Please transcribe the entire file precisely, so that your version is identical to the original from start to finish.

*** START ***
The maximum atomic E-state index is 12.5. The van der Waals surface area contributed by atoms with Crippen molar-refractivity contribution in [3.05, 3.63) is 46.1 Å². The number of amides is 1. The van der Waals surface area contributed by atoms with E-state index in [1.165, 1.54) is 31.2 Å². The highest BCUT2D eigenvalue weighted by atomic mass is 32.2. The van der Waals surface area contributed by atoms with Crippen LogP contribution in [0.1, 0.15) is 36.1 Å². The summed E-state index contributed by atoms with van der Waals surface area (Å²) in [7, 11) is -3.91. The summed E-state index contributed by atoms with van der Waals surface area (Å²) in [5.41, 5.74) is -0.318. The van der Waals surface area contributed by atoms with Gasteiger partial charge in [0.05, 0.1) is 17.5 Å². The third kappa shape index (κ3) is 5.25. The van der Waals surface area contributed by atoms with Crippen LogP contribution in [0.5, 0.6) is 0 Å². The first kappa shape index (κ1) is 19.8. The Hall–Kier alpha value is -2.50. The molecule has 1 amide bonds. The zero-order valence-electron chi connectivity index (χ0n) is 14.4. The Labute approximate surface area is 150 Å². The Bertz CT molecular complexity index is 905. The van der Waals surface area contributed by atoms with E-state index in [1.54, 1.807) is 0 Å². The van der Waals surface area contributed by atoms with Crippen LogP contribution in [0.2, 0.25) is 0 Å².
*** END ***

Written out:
The maximum atomic E-state index is 12.5. The van der Waals surface area contributed by atoms with Crippen molar-refractivity contribution in [3.05, 3.63) is 46.1 Å². The number of amides is 1. The van der Waals surface area contributed by atoms with E-state index in [1.165, 1.54) is 31.2 Å². The highest BCUT2D eigenvalue weighted by atomic mass is 32.2. The van der Waals surface area contributed by atoms with Crippen LogP contribution in [0.1, 0.15) is 36.1 Å². The summed E-state index contributed by atoms with van der Waals surface area (Å²) in [7, 11) is -3.91. The summed E-state index contributed by atoms with van der Waals surface area (Å²) in [5.41, 5.74) is -0.318. The van der Waals surface area contributed by atoms with Gasteiger partial charge in [0.05, 0.1) is 17.5 Å². The third kappa shape index (κ3) is 5.25. The van der Waals surface area contributed by atoms with Crippen LogP contribution in [0.5, 0.6) is 0 Å². The first kappa shape index (κ1) is 19.8. The Hall–Kier alpha value is -2.50. The molecule has 1 amide bonds. The zero-order valence-electron chi connectivity index (χ0n) is 14.4. The Labute approximate surface area is 150 Å². The Bertz CT molecular complexity index is 905. The van der Waals surface area contributed by atoms with E-state index in [1.54, 1.807) is 0 Å². The van der Waals surface area contributed by atoms with Crippen LogP contribution in [0.2, 0.25) is 0 Å².